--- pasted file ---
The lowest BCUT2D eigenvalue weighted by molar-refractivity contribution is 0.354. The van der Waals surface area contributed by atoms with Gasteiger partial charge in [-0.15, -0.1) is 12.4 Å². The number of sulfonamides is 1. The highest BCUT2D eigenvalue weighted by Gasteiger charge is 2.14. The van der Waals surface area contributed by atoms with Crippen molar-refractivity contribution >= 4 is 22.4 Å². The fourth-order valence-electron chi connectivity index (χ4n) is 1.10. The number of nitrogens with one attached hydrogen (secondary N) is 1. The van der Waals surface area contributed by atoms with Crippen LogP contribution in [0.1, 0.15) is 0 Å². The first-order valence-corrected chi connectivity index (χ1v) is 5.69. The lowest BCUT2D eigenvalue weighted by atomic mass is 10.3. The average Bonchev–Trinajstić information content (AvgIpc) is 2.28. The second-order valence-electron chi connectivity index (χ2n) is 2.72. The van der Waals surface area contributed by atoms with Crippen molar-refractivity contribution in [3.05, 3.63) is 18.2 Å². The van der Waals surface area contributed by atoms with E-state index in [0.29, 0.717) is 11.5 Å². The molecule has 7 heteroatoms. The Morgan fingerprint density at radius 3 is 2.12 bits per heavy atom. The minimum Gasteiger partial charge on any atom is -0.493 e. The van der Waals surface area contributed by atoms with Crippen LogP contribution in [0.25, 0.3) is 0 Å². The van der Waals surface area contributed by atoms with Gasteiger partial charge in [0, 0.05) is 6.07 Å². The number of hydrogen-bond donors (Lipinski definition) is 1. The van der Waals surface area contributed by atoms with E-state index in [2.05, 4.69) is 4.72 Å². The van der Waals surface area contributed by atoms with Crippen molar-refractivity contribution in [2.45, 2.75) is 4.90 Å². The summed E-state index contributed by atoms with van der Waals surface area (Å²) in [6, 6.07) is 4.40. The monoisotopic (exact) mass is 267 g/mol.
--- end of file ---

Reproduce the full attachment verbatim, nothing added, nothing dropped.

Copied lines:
The lowest BCUT2D eigenvalue weighted by molar-refractivity contribution is 0.354. The van der Waals surface area contributed by atoms with Gasteiger partial charge in [-0.15, -0.1) is 12.4 Å². The number of sulfonamides is 1. The highest BCUT2D eigenvalue weighted by Gasteiger charge is 2.14. The van der Waals surface area contributed by atoms with Crippen molar-refractivity contribution >= 4 is 22.4 Å². The fourth-order valence-electron chi connectivity index (χ4n) is 1.10. The number of nitrogens with one attached hydrogen (secondary N) is 1. The van der Waals surface area contributed by atoms with Crippen LogP contribution in [0.1, 0.15) is 0 Å². The first-order valence-corrected chi connectivity index (χ1v) is 5.69. The lowest BCUT2D eigenvalue weighted by atomic mass is 10.3. The average Bonchev–Trinajstić information content (AvgIpc) is 2.28. The second-order valence-electron chi connectivity index (χ2n) is 2.72. The van der Waals surface area contributed by atoms with Crippen molar-refractivity contribution in [3.05, 3.63) is 18.2 Å². The van der Waals surface area contributed by atoms with E-state index in [0.29, 0.717) is 11.5 Å². The molecule has 7 heteroatoms. The Morgan fingerprint density at radius 3 is 2.12 bits per heavy atom. The minimum Gasteiger partial charge on any atom is -0.493 e. The van der Waals surface area contributed by atoms with Crippen LogP contribution in [0.25, 0.3) is 0 Å². The van der Waals surface area contributed by atoms with Gasteiger partial charge in [0, 0.05) is 6.07 Å². The number of hydrogen-bond donors (Lipinski definition) is 1. The van der Waals surface area contributed by atoms with E-state index in [2.05, 4.69) is 4.72 Å². The van der Waals surface area contributed by atoms with Crippen molar-refractivity contribution in [2.45, 2.75) is 4.90 Å². The summed E-state index contributed by atoms with van der Waals surface area (Å²) in [6, 6.07) is 4.40. The monoisotopic (exact) mass is 267 g/mol.